Mike Francesa is becoming a white dwarf

Broadcasting, MLB

francesa

Mike Francesa’s belief that he is superior led to a series of career mistakes that has culminated in the ongoing and embarrassing display in which he tries to salvage the remaining vestiges of relevance.

Throughout his media career, Francesa’s ego has always been his largest organ/appetite. Well beyond his ample stomach proportions and insatiable addiction to Diet Coke, it’s always been there. From his tenure functioning as “Brent’s Brain” working for Brent Musburger at CBS and feeding the veteran broadcaster the obscure nuggets of information that seemingly no one else had and ghostwriting articles for Jimmy “The Greek” Snyder, his sights were set higher.

Despite an accent that came right out of New Yawk and his tacit refusal to use the deep…broadcaster’s…voice exemplified by Ernie Johnson, Francesa had a gimmick few others had when it really wasn’t a gimmick. It was just him.

Put on the air at WFAN while the first all-sports radio station was in its infancy, his takes were unique and generally well thought out. Regardless of the arrogance and self-promotion behind them, he delivered them in such a cocksure manner that it was impossible to ignore and easy to grant credibility even if they were preposterous. Put on the air with a similarly unique voice – who was unhinged and obnoxious – Chris “Mad Dog” Russo, the show took off with the partnership lasting two decades until the desire to be on their own and make more money split them.

A substantial part of his shtick was the tacit refusal to ever admit he was wrong about anything. If that’s an exaggeration, it’s only slight.

The spiral began years ago and began hurtling down the mountain at speeds only a wall would stop. The move from the televised simulcast of his radio show on the YES Network to Fox Sports 1 was half-understandable in that YES – like the Yankees propaganda wing it is – preferred someone who would not criticize the organization in any way except in the meekest, most apologetic tone. While a Yankees fan, Francesa never went that far. Certainly, Michael Kay was an ideal replacement for what the network sought in terms of shilling content. FS1 not only had a fraction of the reach of YES, but it was constantly preempted. Francesa, whose arrogance by then had extended to thinking he could negotiate his own contracts sans an agent, had a deal where his simulcast was rarely simulcast. Eventually, the sides mutually agreed to part and he was never on television again.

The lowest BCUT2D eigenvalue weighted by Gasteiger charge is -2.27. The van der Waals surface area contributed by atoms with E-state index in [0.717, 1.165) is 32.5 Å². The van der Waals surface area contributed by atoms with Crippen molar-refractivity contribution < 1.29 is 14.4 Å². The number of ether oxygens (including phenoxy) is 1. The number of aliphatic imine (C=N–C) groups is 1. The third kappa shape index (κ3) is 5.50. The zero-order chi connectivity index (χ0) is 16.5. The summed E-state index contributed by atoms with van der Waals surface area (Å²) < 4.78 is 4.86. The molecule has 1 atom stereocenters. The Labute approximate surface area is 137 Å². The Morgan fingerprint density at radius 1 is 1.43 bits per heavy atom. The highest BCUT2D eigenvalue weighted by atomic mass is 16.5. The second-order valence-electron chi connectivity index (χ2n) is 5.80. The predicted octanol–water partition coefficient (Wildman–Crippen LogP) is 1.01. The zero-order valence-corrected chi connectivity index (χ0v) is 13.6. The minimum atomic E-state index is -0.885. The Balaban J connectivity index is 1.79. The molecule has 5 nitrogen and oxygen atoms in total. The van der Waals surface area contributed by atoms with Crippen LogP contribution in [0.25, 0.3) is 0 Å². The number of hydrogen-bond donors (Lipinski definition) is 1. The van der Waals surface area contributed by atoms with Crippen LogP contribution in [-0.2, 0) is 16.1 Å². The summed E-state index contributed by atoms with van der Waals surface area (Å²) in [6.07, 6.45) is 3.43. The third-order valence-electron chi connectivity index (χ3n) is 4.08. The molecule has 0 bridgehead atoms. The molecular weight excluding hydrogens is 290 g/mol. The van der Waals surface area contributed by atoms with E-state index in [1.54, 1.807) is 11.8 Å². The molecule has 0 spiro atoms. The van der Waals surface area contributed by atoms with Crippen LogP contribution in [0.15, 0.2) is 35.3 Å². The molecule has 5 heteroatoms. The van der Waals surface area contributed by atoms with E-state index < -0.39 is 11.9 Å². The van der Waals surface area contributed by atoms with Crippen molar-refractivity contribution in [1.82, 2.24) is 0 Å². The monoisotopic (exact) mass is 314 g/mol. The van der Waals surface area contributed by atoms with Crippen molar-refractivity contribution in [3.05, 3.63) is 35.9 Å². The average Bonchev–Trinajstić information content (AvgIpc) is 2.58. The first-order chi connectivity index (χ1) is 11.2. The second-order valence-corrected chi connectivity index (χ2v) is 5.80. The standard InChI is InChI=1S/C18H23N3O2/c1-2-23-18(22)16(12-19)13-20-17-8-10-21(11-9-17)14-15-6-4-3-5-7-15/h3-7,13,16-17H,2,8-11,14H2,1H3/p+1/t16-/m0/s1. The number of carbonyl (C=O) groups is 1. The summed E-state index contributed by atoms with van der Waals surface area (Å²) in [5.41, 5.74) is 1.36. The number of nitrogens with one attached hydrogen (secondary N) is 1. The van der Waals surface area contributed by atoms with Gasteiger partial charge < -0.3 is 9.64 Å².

Then there was his “farewell tour,” something that was generally limited to legitimate on-field sports stars like Derek Jeter. He bogarted it and wallowed in the accolades and feting for a year.

It was only after the “retirement” that reality hit and the expected litany of high profile, well compensated jobs were not there.

So, as the WFAN replacement The Afternoon Drive with Chris Carlin, Maggie Gray and Bart Scott struggled in every conceivable way; as the time slot lost advertisers; with WFAN listeners doing the unthinkable and abandoning ship for Michael Kay, avid Francesa fans lamented his departure and wished for his return, he did everyone a favor. Except it was critical that there be a caveat that he didn’t come crawling back because he had nowhere else to go, but that it was a preplanned decision to promote his app.

Yet it hasn’t gone as he expected.

A vast portion of his fans have had enough. Joining Twitter – something he said he’d never, ever do – was perhaps the biggest mistake, even bigger than the app, its clumsy rollout, Francesa making it sound like a revolutionary creation, and its exorbitant cost for what subscribers are getting. Now, he can no longer deny his most rancid takes never happened. Suggesting the Phillies signed Bryce Harper to trade him for Mike Trout was the worst one in recent memory. He’s giving opinions that would be mocked and ridiculed by Francesa himself had a caller or another media person given them and now there’s a video clip from the app to see it and a tweet to quote it verbatim.

The explanations of how long he plans to stay on the air and what the future holds are generating yawns and shrugs. Fans might have clamored for him to come back, but quickly realized that his indifference grew worse in the interim from his “retirement” to his return. Doing the show from home, being lazier than ever, exhibiting a toxic narcissism that not even his biggest fans can stand – it’s all contributed to the growing indifference of what he says.